Have you heard of LARCs? That stands for long-acting reversible contraception. In the U.S., almost half of all pregnancies are unintended. LARCs are the most effective methods of reversible contraception available in the U.S..Essentially, LARCs are birth control methods that you do not need remember each day, week, or month. LARCs include contraceptive implants and intrauterine devices (IUDs).As college students, these methods may fit into your busy, active lifestyle.
The Nexplanon is a progestin-only rod-shaped implant inserted into the upper inner arm that lasts for three years. It is approximately the size of a match-stick. Nexplanon is over 99% effective at preventing pregnancies. The biggest side effects are irregular bleeding and spotting, and some women do not have periods with Nexplanon. Once the Nexplanon is removed, the woman is able to become pregnant.
IUDs are another type of LARC. IUDs are T-shaped devices that are inserted into the woman’s uterus to prevent pregnancy. The Paragard IUD is a non-hormonal IUD that lasts for 10 years. The Paragard IUD is wrapped with copper wire coils that release copper into the uterus. It is over 99% effective at preventing pregnancy. The side effects can be heavier and longer menstrual periods. Once the Paragard IUD is removed, the woman is able to get pregnant.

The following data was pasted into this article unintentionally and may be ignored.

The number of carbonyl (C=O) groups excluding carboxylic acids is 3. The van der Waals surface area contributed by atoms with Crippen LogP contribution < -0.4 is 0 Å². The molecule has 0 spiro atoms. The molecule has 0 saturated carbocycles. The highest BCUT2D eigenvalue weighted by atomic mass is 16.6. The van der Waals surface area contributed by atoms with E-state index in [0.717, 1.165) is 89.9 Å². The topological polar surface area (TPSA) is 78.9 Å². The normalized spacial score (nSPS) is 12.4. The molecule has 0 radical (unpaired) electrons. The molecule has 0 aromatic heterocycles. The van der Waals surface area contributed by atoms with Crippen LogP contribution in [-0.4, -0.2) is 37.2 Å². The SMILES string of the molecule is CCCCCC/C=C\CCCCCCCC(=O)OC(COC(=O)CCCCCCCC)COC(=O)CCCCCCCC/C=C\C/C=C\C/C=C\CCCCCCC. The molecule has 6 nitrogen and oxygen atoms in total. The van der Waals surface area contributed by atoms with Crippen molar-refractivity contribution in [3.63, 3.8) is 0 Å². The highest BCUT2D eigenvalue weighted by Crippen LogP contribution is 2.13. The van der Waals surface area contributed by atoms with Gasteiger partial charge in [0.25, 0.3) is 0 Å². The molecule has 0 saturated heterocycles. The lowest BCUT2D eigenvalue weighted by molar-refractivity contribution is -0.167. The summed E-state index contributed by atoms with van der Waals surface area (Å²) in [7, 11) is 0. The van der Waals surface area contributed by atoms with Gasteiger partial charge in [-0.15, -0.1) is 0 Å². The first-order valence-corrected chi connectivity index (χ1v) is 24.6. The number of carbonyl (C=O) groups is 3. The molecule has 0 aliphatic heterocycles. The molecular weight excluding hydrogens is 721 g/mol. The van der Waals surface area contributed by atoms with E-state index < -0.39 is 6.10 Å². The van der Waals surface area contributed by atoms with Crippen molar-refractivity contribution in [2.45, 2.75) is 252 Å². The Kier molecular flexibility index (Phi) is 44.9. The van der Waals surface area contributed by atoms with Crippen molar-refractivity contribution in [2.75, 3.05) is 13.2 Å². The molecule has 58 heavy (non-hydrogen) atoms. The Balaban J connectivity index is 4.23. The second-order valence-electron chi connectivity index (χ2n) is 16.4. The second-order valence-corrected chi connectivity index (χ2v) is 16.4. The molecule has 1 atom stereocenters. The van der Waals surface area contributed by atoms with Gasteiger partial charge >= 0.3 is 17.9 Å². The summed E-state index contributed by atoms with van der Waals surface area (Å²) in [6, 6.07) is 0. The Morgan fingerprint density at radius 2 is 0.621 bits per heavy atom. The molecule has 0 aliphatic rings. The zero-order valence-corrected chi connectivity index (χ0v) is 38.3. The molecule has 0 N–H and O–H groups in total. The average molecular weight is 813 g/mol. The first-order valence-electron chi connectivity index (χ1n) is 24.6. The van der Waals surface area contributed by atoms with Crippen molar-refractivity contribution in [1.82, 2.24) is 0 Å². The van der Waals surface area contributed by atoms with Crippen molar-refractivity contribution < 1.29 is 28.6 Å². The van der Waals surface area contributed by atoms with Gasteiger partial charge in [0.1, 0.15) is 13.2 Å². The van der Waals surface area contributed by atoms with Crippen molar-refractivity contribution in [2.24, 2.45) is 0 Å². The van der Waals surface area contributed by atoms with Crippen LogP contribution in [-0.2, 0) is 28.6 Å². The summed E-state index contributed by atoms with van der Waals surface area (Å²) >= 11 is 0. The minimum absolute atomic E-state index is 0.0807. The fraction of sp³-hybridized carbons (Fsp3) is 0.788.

The Mirena IUDis a device inserted in the uterus that contains progestin. It is also over 99% effective, and it lasts up to 5 years. Mirena also also treats heavy periods in women who want a long-term contraceptive method. The most common side effects are irregular bleeding and spotting, and some women have no periods with this method.The newest IUD is Skyla, and it is a progestin-only IUD which lasts for 3 years. It also can cause irregular bleeding and is over 99% effective. Once Mirena and Skyla are removed, the women are able to become pregnant.
LARCs are another birth control option that you should know about. If you are interested in learning more about LARCs, It is important to discuss these methods with your health care provider.